5 for at least a few years (effective but spendy and an enormous hassle), and now I'm on nothing. I just spot treat with a tiny amount of benzoyl peroxide. The anti-inflammation property of this diet is insane. Before this diet If I wasn't doing a regular preventative treatment on the regimen my inflammation would escalate, and as it got worse it would get worse faster, think an exponential scale. Now with good sleep my issues are few. I only spot treat and everything heals in linear time. It's incredible.

    Better heart health!
    There is a misconception that a high fat diet will put you at the risk of heart disease. This is due to the common, and flawed thinking that ingesting fat must cause you to gain fat, in your blood and in your body. The reality is that when carbohydrates are restricted the body adapts to burning fat for energy so incredibly that you not only lose fat, but the levels of fat in your bloodstream drop as well. Your heart health markers improve in all areas.

    In two recently published studies we showed that a low carbohydrate, high fat diet significantly decreased circulating levels of saturated fat[23, 59].
    Phinney, Stephen; Volek, Jeff (2012-06-15). The Art and Science of Low Carbohydrate Performance (p. 72). Beyond Obesity LLC. Kindle Edition.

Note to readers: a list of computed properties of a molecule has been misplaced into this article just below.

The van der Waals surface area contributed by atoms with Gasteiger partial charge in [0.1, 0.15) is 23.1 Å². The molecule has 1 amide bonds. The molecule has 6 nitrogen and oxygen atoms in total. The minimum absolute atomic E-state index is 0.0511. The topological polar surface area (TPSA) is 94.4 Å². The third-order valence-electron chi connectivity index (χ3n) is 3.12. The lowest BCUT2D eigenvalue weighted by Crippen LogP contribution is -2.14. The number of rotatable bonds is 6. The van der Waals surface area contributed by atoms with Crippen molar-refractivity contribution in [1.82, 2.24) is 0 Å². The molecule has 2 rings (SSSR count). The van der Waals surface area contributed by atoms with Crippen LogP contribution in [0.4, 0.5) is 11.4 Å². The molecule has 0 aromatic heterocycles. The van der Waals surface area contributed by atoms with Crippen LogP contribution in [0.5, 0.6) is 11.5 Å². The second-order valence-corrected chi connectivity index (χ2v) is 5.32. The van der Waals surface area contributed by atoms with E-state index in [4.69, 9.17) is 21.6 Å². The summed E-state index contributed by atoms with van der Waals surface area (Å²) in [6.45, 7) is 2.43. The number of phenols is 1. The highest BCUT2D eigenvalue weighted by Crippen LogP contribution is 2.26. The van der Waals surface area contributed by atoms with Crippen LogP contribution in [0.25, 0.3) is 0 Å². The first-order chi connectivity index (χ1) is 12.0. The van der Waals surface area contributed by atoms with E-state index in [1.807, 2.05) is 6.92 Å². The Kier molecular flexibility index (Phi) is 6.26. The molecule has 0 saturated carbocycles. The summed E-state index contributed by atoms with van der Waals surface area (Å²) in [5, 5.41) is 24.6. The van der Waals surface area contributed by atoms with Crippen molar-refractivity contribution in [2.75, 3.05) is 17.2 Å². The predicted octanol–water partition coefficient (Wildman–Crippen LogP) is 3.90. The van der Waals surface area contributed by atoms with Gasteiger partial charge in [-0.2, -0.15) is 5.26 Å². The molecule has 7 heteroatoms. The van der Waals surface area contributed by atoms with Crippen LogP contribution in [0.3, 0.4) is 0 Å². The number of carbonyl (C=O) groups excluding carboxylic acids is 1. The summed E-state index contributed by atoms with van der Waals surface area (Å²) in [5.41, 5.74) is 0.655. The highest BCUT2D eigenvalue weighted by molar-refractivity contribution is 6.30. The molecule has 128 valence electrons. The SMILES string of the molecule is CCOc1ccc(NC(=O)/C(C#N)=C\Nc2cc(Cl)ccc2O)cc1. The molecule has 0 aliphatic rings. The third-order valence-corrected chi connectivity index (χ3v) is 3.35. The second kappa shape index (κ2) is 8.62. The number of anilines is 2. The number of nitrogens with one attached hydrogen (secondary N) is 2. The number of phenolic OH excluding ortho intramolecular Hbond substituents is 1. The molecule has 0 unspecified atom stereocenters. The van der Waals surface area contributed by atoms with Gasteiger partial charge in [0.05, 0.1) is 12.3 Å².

2. cameronmalek

    I'm also on a ketogenic soylent and will report when I've been on only soylent for a week. Right now I'm adjusting the ingredients.

  3. ruipacheco

    This is where I'd say be very careful. Very very careful.

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Ever wondered what on earth the Anion Gap was all about? Yeah us neither. But when you've got yourself a metabolic acidosis, this is a good place to start. If you liked this, why not subscribe? And more importantly, let us know what you'd like to see us cover next.

The Anion Gap

The anion gap is a tool used to: Confirm that an acidosis is indeed metabolic Narrow down the cause of a metabolic acidosis Monitor the progress of treatment In a metabolic acidosis the anion gap is usually either ‘Normal’ or ‘High’. In rare cases it can be ‘low’, usually due to hypoalbuminaemia. An ABG machine will often give a print out of the anion gap, but it can also be useful to know how it is calculated. In blood, there are many cations and anions. However, the vast majority of the total number are potassium, sodium, chloride, or bicarbonate. The ‘anion’ gap is an artificial measure, which is calculated by subtracting the total number of anions (negatively charged ions – bicarbonate and chloride) from the total number of cations (sodium and potassium). Thus, the formula is: ([Na+]+ [K+]) –([Cl–]+ [HCO3–]) In reality, the concentration of potassium anions is negligible, and this often omitted. There are usually more measurable cations than anions, and thus a normal anion gap is value is positive. A normal value is usually 3-16, but may vary slightly depending on the technique used by the local laboratory. If the anion gap is <30, then there may not be Continue reading >>